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Will bond defaults occur in Vietnam?

The case of Tan Hoang Minh has caused many investors to shrink back for fear of the collapse of the corporate bond market.

 

According to economists, corporate bonds issued by enterprises is a kind of debt. A bond default occurs when bond issuers cannot pay the debts within specified periods when the bonds become mature. This happens in many market economies and it could occur in Vietnam. 

The Vietnamese corporate bond market has witnessed a boom since 2018 with the total value of bonds issued reaching VND1.2 quadrillion in 2018-2021, which accounted for 11.4 percent of total outstanding loans of the economy and 14.5 percent of GDP (gross domestic product) in 2021.

Analysts have warned about risks posed by the huge amount of bonds. Real estate firms, after two years of being affected by the Covid-19 pandemic, are seeing a cash flow depletion. Meanwhile, the liquidity in the real estate market is low. 

Local newspapers have recently repeatedly quoted experts as warning of risks in the hot corporate bond market which may lead to serious consequences.  

“Newspapers use the term ‘the three nos’ to describe the corporate bond market – no credit rating, no payment guarantee and no secured assets. But I am afraid there are fourth and fifth ‘nos’ – no good financial capability and cash flow, and no feasible business plans. The capital raised from bond issuance may also be used for wrong purposes,” said Nguyen Anh Vu from the HCM City Banking University.  

Huynh Anh Tuan, CEO of DongA Bank Securities, said the current bond interest rate is 12 percent per annum on average, and if counting the cost for the distribution and guarantee, the total cost would be 15 percent per annum. If enterprises have good financial capability, they will borrow money from banks at much lower interest rates, rather than issue bonds.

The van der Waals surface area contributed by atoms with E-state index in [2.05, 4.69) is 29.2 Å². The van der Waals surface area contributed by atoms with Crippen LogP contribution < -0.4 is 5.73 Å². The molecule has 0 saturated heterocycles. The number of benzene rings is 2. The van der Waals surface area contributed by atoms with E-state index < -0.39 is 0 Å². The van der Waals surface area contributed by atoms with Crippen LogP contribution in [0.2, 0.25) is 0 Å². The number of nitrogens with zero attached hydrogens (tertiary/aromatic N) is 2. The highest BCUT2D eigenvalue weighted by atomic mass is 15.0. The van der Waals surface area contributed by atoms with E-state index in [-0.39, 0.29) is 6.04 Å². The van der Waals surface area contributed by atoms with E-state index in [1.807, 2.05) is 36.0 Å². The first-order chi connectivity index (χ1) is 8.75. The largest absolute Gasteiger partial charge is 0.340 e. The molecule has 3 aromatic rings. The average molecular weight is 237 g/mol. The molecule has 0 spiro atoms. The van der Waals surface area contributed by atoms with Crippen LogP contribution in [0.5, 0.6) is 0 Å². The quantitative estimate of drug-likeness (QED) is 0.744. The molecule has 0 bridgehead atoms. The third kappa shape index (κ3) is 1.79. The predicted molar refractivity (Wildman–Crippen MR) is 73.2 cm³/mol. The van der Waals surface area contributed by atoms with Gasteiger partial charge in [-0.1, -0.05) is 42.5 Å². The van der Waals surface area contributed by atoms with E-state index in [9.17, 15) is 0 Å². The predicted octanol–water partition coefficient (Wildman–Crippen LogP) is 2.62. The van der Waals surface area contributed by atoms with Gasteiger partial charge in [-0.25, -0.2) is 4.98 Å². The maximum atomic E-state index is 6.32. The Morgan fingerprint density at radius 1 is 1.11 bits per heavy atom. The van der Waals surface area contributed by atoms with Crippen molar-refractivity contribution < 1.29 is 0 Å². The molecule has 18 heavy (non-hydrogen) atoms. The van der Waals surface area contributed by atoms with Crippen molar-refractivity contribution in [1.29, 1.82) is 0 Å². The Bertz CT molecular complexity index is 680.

Meanwhile, investors who lack sufficient knowledge and information, deluded by high interest rates (2-3 times higher than bank deposit interest rates), rush to buy bonds, despite high risks. 

Dinh Trong Thinh, a financial expert, warned that the ‘three no’ bonds account for 30 percent of total bonds issued, which is a serious problem. It is also a worrying problem that commercial banks buy a large proportion of bonds. In some cases, banks help enterprises do rollover, that is switch from lending with secured assets and strict control over capital use to lending with no strict supervision. 

Consequences 

If bonds are issued privately and not put under strict control and appraisal, and if the secured assets are not high and issuers may use capital for the wrong purposes at any time, it’s highly possible that issuers won’t be able to pay the money back to bond holders and a bond default will occur.  

There are two major groups of corporate bond buyers. The first includes commercial banks and securities companies, while the second is private investors (in the name of professional investors) who buy bonds through intermediaries. 

According to Saigon Securities Incorporated (SSI), of 15 large commercial banks which provide 75 percent of total credit of the whole banking sector (not including Agribank), the total balance of bonds invested in economic organizations as of December 31, 2021 had reached VND214 trillion.  

The average ratio of investment in corporate bonds was only at 3.1 percent, unlikely to have too great of an impact on credit quality. However, if default occurs, banks will lose capital, see bad debts increase, and see their prestige damaged.  

However, the problem doesn’t lie in the bonds issued to institutional investors, but to individual investors. Many banks and securities companies come forward and guarantee bond issuance. Individual investors buy bonds because they think the bonds are issued by banks and prestigious businesses. 

Under current regulations, privately issued bonds are only sold to professional investors. However, bond distributors have many methods to turn individual investors into professional ones. Many ‘professional investors’ cannot even read financial reporters and have little knowledge about bond issuers. 

Experts have warned that such hot growth may lead to serious consequences and the risks may start in 2022, when a large amount of bonds reach maturity.

Tran Thuy

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